This was just before the kindergarten gate opened. You can see there was quite a line of people waiting to rush to the activities.
Some of the fathers got involved with making omochi all day. This is pounded sticky rice that is served with sweet bean paste or soy bean powder or seaweed. Actually omochi can now be made with an electric rice pounder but at festivals and public events these huge mortar and pestals are used and the pounder (with the hammer) and the rice turner (he has to stick his hands and flip the sticky rice every stroke so that it becomes evenly glutinous... Hopefully his head and hands don't get pounded too!) work together in rhythm.
Here is the omochi ready to be eaten.
This is a lousy picture but you get a glimpse of the kitchen and the mothers who are busy making curry rice and mixed rice to sell. No matter what event one goes to, when there is food being served all mothers will wear these kerchiefs (and sometimes masks). For that matter, at elementary school too, the children who are serving lunches that day will wear a kerchief or a little hat and masks too. This was a custom I just couldn't get used to. Whenever I participated in things at the kindergarten or the schools that had to do with food I inevitably forgot my kerchief. Even when I remembered I usually became distracted as it kept slipping off my head.
More fathers busy making fried noodles. I see they keep towels around their heads... Besides all this there were sausages being grilled, potatoes being baked. Some homemade bread and cookies were being sold and there was even a corner where Japanese green tea was being made and served by mothers in kimono.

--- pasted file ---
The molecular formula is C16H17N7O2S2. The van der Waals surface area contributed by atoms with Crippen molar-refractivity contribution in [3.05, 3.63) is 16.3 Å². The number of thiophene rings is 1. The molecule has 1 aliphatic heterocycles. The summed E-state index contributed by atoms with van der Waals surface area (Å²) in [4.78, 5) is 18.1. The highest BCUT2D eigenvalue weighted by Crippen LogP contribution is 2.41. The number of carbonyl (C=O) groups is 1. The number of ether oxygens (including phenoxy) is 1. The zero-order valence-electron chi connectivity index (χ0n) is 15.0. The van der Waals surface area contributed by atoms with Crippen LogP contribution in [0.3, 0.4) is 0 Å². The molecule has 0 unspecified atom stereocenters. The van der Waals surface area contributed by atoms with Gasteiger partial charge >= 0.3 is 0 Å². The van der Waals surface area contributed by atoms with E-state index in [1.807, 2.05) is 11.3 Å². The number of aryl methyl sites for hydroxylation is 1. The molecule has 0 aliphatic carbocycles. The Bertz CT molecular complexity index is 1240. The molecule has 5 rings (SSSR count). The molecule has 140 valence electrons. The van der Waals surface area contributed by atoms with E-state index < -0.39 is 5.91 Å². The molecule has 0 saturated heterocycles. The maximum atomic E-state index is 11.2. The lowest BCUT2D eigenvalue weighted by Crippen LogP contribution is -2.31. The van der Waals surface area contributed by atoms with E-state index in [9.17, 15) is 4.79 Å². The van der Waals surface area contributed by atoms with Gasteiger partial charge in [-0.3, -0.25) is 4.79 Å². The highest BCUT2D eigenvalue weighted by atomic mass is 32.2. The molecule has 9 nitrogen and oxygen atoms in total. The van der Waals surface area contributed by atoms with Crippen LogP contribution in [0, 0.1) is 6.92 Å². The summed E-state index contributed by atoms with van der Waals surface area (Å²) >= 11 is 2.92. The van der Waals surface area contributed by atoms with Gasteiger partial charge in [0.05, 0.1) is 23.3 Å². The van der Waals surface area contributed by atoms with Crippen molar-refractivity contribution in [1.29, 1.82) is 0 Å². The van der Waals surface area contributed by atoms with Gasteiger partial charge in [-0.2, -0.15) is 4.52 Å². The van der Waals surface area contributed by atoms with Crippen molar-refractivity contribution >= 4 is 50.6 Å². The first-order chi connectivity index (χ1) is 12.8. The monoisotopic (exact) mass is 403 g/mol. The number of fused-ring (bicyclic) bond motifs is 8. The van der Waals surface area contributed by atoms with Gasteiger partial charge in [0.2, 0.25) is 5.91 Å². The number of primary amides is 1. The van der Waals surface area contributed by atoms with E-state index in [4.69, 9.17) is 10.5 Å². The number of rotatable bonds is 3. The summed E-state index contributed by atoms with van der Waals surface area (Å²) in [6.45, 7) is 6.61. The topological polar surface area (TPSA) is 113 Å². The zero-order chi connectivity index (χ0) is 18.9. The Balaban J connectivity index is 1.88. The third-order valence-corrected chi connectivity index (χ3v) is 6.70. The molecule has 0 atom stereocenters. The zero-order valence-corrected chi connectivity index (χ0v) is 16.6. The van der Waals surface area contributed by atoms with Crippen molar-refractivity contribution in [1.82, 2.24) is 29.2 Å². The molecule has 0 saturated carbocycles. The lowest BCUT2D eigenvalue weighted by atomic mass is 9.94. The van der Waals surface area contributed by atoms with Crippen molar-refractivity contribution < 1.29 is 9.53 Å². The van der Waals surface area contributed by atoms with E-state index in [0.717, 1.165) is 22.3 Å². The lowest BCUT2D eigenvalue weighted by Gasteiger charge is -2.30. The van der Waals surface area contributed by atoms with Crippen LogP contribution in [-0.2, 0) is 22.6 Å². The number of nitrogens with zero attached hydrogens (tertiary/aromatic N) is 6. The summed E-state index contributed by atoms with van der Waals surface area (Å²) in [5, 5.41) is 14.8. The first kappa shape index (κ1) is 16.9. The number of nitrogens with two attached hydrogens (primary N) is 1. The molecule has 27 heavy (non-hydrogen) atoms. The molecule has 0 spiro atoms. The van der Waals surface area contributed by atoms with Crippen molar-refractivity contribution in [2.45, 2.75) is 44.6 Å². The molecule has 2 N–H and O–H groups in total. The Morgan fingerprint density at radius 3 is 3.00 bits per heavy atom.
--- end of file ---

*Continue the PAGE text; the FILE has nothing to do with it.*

Lots of games for the children to play. A ring toss booth, a felt making booth, an acrylic shrinking plate booth (the kids draw on acrylic and then it is put in a toaster for two minutes and the acrylic shrinks), a super ball catching game where the kids fish for super balls in a kiddy pool. Other things included a handcraft booth selling bead work and patchwork and hand made baskets. I picked up a few little things there.
And of course the raffle booth! The mothers at the kindergarten had made about 50 little things (coasters, draw string bags etc.) plus one large bed-size quilt and of course our patchwork group donated the quilt we made. At 12:30 the raffle numbers were drawn....
The second prize went to the Principal's husband! It happened to be his 60th birthday so that was nice. And the first prize..... Our pride and joy.... went to one of the kindergarten teachers!!! I assure you the raffle wasn't rigged! Actually when a quilt goes to someone closely associated with the kindergarten (as opposed to someone who has dropped in from the neighborhood) we all feel like we've won and there was much clapping and hurriedly e-mailed messages to let people know where the final quilts were destined. A great day!